Posts tagged ‘TERC math and science’

May 6, 2013

COMING SOON TO THE INTERNET NEAR YOU: The IGERT 2013 Video and Poster Competition!

Now in its third year, the IGERT.org 2013 Video and Poster Competition offers up a great case study in grad school scientists and engineers using social media to communicate science research to their colleagues and the public.

Sponsored by the National Science Foundation and designed and facilitated by TERC, the IGERT 2013 Video and Poster Competition re-imagines the academic poster conference as an integrated, multimedia experience to introduce faculty, students, and members of the public to the latest interdisciplinary research changing our world—and the awesome young scientists and engineers behind that work. Last year’s presenters from over 125 IGERT programs nationwide submitted 113 videos (each tallying 3 minutes or less), highlighting research across topics including biologically-inspired robotic engineering; smart textile design; nano-plasmonic engineering for energy efficiency, and more.

On May 21-24, 2013, this year’s competition will open for voting online—attracting thousands of IGERT faculty, trainees, alumni, past participants, and members of the public to view, vote, share, and ‘like’ favorite videos and posters across social networks. 50 volunteer faculty judges will choose 20 winners; 4 will be chosen by IGERT Community members; and 1 by ‘public choice’—determined by ‘Likes’ on Facebook.

META BONUS: In a classic example of students-becoming-teachers—this year’s competitors have the social media/communicating science tips of 2012 Competition Awardees to draw from, summarized in a series of 9 videos. Be sure to check them out for insight into last year’s Awardees’ best social media practices, and be sure to head to http://posterhall.org/igert2013 on May 21st to ‘Like’ and share your favorite presentation. For more information on IGERT.org or the Video and Poster Competition, visit: http://posterhall.org/igert2013/pages/about.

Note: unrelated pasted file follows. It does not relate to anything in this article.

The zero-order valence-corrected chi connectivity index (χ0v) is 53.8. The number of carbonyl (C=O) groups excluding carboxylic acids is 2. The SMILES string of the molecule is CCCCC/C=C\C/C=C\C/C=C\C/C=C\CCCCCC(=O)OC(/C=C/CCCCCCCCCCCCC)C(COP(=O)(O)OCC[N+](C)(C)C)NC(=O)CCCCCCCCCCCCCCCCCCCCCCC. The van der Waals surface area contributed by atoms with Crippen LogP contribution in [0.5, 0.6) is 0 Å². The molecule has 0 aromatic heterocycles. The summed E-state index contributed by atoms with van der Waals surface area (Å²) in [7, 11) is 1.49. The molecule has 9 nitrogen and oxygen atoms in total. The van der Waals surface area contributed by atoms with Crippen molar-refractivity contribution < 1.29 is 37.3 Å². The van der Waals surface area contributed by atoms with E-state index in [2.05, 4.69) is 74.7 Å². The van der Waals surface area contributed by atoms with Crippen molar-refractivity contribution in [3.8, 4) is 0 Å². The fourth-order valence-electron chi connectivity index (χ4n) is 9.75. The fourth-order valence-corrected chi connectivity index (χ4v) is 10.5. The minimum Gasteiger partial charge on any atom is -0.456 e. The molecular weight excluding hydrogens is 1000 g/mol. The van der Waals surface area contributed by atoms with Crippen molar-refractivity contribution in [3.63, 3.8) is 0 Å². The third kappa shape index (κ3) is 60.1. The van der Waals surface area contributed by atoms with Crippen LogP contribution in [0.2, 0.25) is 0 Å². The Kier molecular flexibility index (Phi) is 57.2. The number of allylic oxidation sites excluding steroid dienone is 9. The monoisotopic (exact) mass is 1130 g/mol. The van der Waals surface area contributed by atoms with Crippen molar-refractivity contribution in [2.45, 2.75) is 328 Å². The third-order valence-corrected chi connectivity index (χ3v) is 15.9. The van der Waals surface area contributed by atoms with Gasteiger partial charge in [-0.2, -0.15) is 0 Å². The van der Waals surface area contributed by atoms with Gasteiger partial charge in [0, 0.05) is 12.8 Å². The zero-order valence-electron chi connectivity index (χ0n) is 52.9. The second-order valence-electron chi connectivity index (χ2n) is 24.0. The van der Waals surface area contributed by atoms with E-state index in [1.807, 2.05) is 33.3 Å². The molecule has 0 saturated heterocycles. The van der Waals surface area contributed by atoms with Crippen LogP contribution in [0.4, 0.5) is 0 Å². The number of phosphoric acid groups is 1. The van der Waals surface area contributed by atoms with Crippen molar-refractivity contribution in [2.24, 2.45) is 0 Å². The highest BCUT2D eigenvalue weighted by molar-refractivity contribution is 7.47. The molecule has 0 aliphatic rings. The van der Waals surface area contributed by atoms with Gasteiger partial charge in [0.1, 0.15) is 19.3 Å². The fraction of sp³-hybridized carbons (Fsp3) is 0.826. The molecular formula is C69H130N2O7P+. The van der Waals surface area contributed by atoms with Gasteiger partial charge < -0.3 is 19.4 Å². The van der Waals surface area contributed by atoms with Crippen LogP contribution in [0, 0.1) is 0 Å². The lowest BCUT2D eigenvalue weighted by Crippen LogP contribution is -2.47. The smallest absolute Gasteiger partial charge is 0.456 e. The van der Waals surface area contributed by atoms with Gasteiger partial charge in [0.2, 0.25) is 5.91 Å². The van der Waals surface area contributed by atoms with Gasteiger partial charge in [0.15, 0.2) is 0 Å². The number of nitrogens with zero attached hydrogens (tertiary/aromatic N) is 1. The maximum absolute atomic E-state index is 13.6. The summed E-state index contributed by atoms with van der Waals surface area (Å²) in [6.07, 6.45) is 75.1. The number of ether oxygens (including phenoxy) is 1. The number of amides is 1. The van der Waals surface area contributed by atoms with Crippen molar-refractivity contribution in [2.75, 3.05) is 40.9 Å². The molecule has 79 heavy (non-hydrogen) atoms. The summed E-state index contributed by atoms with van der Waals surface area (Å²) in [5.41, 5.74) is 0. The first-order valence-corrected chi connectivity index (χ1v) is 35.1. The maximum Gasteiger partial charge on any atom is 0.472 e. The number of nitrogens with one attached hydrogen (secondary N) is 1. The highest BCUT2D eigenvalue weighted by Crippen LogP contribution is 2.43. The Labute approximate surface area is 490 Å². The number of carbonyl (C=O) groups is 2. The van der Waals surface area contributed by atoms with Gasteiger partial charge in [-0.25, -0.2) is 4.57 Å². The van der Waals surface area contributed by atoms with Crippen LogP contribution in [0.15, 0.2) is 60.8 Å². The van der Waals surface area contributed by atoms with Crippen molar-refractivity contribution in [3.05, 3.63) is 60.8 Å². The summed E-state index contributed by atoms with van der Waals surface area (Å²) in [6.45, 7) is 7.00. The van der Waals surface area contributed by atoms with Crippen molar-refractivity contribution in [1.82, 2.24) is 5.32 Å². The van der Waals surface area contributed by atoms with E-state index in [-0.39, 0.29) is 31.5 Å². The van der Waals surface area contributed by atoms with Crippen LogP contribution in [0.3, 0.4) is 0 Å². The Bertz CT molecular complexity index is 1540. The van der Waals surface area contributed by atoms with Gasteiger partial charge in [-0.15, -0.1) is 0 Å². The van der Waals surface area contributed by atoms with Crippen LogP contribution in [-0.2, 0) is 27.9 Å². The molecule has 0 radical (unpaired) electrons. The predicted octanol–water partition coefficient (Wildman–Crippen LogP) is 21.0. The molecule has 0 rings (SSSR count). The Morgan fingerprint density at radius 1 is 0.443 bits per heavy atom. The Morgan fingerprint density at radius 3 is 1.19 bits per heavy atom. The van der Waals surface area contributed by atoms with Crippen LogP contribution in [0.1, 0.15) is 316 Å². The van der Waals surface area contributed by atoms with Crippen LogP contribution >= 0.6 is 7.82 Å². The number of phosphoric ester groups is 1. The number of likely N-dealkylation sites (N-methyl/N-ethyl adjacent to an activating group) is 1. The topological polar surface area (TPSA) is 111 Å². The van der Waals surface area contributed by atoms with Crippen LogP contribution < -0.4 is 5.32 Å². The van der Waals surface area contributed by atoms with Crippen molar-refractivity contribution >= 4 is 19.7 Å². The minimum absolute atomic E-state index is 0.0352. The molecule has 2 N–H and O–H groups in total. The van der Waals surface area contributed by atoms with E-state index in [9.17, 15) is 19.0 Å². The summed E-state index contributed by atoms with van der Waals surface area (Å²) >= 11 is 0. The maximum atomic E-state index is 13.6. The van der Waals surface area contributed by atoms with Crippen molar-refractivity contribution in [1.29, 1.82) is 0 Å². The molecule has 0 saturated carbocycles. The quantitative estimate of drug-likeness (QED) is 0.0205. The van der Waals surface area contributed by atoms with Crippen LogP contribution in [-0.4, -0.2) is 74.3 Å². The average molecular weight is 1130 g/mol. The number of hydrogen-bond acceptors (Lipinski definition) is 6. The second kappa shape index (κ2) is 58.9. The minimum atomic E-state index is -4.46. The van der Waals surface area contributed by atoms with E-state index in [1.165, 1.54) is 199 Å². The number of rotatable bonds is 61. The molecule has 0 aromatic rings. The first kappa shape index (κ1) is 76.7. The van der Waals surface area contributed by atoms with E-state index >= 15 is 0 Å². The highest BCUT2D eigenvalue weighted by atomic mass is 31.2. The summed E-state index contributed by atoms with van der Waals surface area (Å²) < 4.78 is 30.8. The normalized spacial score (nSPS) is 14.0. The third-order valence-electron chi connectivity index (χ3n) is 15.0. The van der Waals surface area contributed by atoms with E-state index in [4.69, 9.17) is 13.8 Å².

March 13, 2013

New Tumblehome Learning/’Mixing in Math’ Partnership Broadcasted in Times Square!

New Tumblehome Learning/TERC partnership broadcasted over Times Square!

New Tumblehome Learning/TERC partnership broadcasted over Times Square!

This past week, the question circulating around TERC’s physical and digital hallways was this: “Is that photo I saw on Facebook real?”

It is indeed! Our news release on the new Tumblehome Learning/’Mixing in Math’ partnership, announced by PR Newswire, was transmitted to the Reuters Sign in Times Square multiple times Tuesday through Friday of last week. Perhaps if you spent afternoons last week in Times Square, you may have caught a glimpse of the Food Fights, Puzzles, and Hideouts book cover!

So what’s this all about? Tumblehome Learning (THL), a non-traditional transmedia publishing company, has partnered with TERC to publish a ‘Mixing in Math’ suite of games and activities. Developed at TERC and based on work funded in part by the National Science Foundation*, these additions to the THL product line of science books and games include the book Food Fights, Puzzles, and Hideouts and the sets of games Jump Ship and Blockade. Spanning the key topics in the elementary grades’ Common Core State Standards for Mathematics, the products help parents, homeschooling families, librarians, and afterschool providers engage children ages 4-12 in the math of everyday activities.

In fact, Food Fights, Puzzles and Hideouts presents hundreds of full-color interdisciplinary math games, projects, and activities that can be done at home, at after-school programs, at school, or ‘mixed in’ to car rides, snack times, and parties. With the card deck Jump Ship players get nine fast-paced games and 22 different levels of play, and  Blockade packages eight dry-erase board games for 2-4 players and offers 28 game options.

Want to learn more or order any of these products? Please visit the official press release, or Tumblehome Learning’s site to order any of these resources for math learning at prices of $10.95 and under.